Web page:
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Front Page » January 23, 2007 » Local News » Organizers launch Castle Valley's 2007 Relay for Life act...
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Organizers launch Castle Valley's 2007 Relay for Life activities

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Sun Advocate reporter

Team recruitment chair Ruth Metzger hosts the Jan. 17 ceremony kicking off local Relay for Life activities.

On Jan. 17, organizers in Castle Valley kicked off the American Cancer Society's 2007 Relay for Life activities during a ceremony at Castleview Hospital.

The kickoff, hosted by team recruitment chair Ruth Metzger, was scheduled to target team leaders for early registration.

"We are halfway to our goal of 50 teams for this year's event. And for that to happen this early in the year just amazes me," said Metzger.

During the kickoff session, Barbara Piccolo shared her cancer survivor's story and Metzger outlined the theme for the 2007 event, which is "field of dreams."

The theme will be highlighted by giving each relay group the name of a professional baseball team.

The event will be presented at the College of Eastern Utah's Bunnell-Dimitich Athletic Center track on June 15 and June 16.

But according to Metzger, a significant amount of work must be completed before the relay.

The captains for the local relay teams are required to attend four meetings at the hospital classroom.

The team captains' meetings are scheduled on Feb. 8, March 1, April 5 and June 7.

The captains will also be charged with recruiting between nine and 15 individuals for their teams.

After selecting the members, it is suggested that captains meet with teams and challenge the groups by providing incentives to promote competition as well as set a fundraising goal of at least $1,000.

A team's money will be dedicated to someone who has or who has had cancer.

Team and individual fundraising events are the largest sources of income for Relay for Life. The activities typically account for around 85 percent of the net income for the event.

Each participant in a relay is asked to raise at least $100 in donations in the months leading up to the event.

The American Cancer Society recommends that participants start recruitment with family and friends.

"Relay is for everyone, and you don't have to be athletic to participate," said Metzger.

The captains handbook indicates: "People will be walking, running, strolling, dancing, and wheeling around the track. You may be surprised that some of your friends and co-workers have a connection to cancer and a motivation to get involved that you would never know about until you ask."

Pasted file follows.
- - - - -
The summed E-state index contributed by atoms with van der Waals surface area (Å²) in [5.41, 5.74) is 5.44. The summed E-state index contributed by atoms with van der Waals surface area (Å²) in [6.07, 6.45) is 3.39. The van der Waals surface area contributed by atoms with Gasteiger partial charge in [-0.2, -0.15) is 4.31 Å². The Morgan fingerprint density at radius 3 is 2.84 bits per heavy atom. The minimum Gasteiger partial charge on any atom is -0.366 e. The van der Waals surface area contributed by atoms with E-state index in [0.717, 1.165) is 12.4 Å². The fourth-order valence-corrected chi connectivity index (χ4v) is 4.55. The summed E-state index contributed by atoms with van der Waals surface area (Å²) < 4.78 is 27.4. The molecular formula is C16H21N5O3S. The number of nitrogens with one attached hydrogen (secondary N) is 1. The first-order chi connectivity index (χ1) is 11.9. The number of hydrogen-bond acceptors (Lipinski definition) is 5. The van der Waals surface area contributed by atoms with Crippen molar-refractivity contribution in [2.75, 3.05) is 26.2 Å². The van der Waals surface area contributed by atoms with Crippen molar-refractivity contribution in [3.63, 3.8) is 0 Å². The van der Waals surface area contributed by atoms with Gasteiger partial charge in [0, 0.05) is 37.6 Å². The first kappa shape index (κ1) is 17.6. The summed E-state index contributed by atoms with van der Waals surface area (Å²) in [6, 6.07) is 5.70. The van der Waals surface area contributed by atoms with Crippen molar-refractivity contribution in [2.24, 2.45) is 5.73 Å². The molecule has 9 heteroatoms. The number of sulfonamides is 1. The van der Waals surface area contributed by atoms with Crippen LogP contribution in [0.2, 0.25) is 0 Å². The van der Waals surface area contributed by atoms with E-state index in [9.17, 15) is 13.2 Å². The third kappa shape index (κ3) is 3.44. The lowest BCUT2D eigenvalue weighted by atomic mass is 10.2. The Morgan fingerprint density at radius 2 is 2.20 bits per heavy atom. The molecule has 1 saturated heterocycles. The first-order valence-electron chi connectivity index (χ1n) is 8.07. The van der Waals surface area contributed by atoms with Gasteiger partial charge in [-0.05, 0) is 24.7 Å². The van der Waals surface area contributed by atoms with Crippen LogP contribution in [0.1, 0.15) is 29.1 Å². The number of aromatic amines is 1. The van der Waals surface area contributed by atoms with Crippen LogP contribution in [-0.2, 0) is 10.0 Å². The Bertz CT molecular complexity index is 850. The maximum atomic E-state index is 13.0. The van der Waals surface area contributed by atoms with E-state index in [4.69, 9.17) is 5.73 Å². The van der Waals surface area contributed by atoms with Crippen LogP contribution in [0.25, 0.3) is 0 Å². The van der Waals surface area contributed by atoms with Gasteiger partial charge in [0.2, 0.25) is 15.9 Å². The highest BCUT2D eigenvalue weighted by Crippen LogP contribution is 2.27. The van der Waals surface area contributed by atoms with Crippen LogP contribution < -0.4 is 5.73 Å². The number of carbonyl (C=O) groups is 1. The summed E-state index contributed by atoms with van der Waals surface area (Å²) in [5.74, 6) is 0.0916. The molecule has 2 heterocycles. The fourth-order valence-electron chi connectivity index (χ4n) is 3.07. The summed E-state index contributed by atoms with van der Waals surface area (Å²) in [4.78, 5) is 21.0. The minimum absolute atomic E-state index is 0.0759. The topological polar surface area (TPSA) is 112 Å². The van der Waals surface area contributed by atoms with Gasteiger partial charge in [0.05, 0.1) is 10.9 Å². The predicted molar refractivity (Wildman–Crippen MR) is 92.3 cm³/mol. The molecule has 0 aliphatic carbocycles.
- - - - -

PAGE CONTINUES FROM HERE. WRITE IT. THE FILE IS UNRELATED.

Arranging a presentation at work is also something a team captain may do.

"The majority of current relay participants heard about it through work. A presentation is a good way to give your co-workers the opportunity to get involved," reported the captains handbook.

Fundraising activities that have been conducted in the past for Castle Valley's Relay for Life include raffles, bake sales, spaghetti dinners, barbecues and yard sales.

"The Eastern Utah Community Credit Union has a yard sale every year, and I am just amazed by the amount of money they earn," said Metzger.

All proceeds generated by the Relay for Life Cancer Society. The funds are divided into four key areas in the fight against cancer.

The four key areas include:

•Research, the society is the largest source of non-profit, non-governmental cancer research funding in the United States, investing about $130 million each year. The society has funded 38 researchers that later went on to win the Nobel prize.

•Education, following the societies wellness and cancer detection guidelines can save lives. They publish educational materials and programs on early detection and prevention of cancer for communities, schools, physicians, and patients.

•Advocacy, the society fights for life saving laws to increase federal research funding, reduce tobacco use, promote early detection of cancers, improve access to and coverage of care, and support cancer patients.

•Service, the societies provide many patients and family support services to help people with cancer during and after treatment. Anyone, anywhere can access cancer information and support from the society at

Participants in the relay are welcome to camp on the field of the track as the event lasts for 18 hours. "We would like to see at least one member of your team on the track for the entirety of the event," said Metzger. Restrooms for those camping will be provided by the BDAC.

"I would like to thank everyone that has signed up so far, and encourage anyone who is interested to join us in this wonderful event," concluded Metzger. Those wishing to participate may contact Ruth Metzger or Michele Gabb at (435) 820-4920.

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